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The Association between Parental Educational Expectations and School Functioning among Young People with Disabilities: A Longitudinal Investigation

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The Association between Parental Educational Expectations and School Functioning among Young People with Disabilities : A Longitudinal Investigation. / O’Donnell, Alexander W.; Redmond, Gerry; Arciuli, Joanne et al.

In: Exceptional Children, Vol. 89, No. 1, 01.10.2022, p. 60-78.

Research output: Contribution to Journal/MagazineJournal articlepeer-review

Harvard

O’Donnell, AW, Redmond, G, Arciuli, J, Robinson, S, Skattebol, J, Raghavendra, P, Thomson, C, Wang, JJJ & Emerson, E 2022, 'The Association between Parental Educational Expectations and School Functioning among Young People with Disabilities: A Longitudinal Investigation', Exceptional Children, vol. 89, no. 1, pp. 60-78. https://doi.org/10.1177/00144029221087392

APA

O’Donnell, A. W., Redmond, G., Arciuli, J., Robinson, S., Skattebol, J., Raghavendra, P., Thomson, C., Wang, J. J. J., & Emerson, E. (2022). The Association between Parental Educational Expectations and School Functioning among Young People with Disabilities: A Longitudinal Investigation. Exceptional Children, 89(1), 60-78. https://doi.org/10.1177/00144029221087392

Vancouver

O’Donnell AW, Redmond G, Arciuli J, Robinson S, Skattebol J, Raghavendra P et al. The Association between Parental Educational Expectations and School Functioning among Young People with Disabilities: A Longitudinal Investigation. Exceptional Children. 2022 Oct 1;89(1):60-78. Epub 2022 Apr 24. doi: 10.1177/00144029221087392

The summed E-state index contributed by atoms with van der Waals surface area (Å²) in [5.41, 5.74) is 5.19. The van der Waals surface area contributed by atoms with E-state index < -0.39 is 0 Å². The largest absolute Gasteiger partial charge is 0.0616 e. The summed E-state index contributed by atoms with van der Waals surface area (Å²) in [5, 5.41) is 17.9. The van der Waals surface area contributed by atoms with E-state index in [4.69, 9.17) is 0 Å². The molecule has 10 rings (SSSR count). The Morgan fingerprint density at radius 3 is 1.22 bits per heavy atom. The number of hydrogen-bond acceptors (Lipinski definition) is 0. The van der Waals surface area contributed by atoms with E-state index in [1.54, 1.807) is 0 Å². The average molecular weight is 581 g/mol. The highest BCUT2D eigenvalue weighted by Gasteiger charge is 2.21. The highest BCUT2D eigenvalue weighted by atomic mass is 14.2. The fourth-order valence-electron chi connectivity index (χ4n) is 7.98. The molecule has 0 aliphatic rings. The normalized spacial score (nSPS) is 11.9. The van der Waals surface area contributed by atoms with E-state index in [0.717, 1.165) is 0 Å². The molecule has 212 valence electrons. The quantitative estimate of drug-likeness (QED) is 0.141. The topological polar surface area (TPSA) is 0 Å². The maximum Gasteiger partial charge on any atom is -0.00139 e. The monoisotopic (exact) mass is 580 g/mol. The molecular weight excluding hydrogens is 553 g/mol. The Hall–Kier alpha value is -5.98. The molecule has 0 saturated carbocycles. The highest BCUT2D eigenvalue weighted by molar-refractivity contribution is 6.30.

Author

O’Donnell, Alexander W. ; Redmond, Gerry ; Arciuli, Joanne et al. / The Association between Parental Educational Expectations and School Functioning among Young People with Disabilities : A Longitudinal Investigation. In: Exceptional Children. 2022 ; Vol. 89, No. 1. pp. 60-78.

Bibtex

@article{85fb80358290411ea2b62e1f1b120b6b,
title = "The Association between Parental Educational Expectations and School Functioning among Young People with Disabilities: A Longitudinal Investigation",
abstract = "Past research has established clear educational inequities between young people with disabilities and their peers. In part, some of these inequities may be attributed to expectations. In this study, we examined whether parental expectations were related to school functioning at high school, with school functioning broadly defined as ease and frequency of engagement in school-based activities. Using the Longitudinal Study of Australian Children ( N = 3,956; 48.9% female; 5.01% with disability), we examined parental expectations and school functioning measured at three time-points, biennially from the ages of 12 and 13 through to 16 and 17. A multigroup, parallel latent growth curve analysis revealed that high parental expectations at the first timepoint predicted steeper increases in the trajectory of school functioning over time, but only among young people with disability. Parental expectations did not significantly predict school functioning trajectories for the remainder of the sample. Subsequent multigroup analyses that compared disability characteristics revealed that learning difficulties and speech problems, in particular, were associated with lower parental expectations. These results suggest that the perceptions of parents in the lives of young people with disability are important and efforts to shape them may have long-term benefits.",
keywords = "Developmental and Educational Psychology, Education",
author = "O{\textquoteright}Donnell, {Alexander W.} and Gerry Redmond and Joanne Arciuli and Sally Robinson and Jennifer Skattebol and Parimala Raghavendra and Cathy Thomson and Wang, {Joanna J. J.} and Eric Emerson",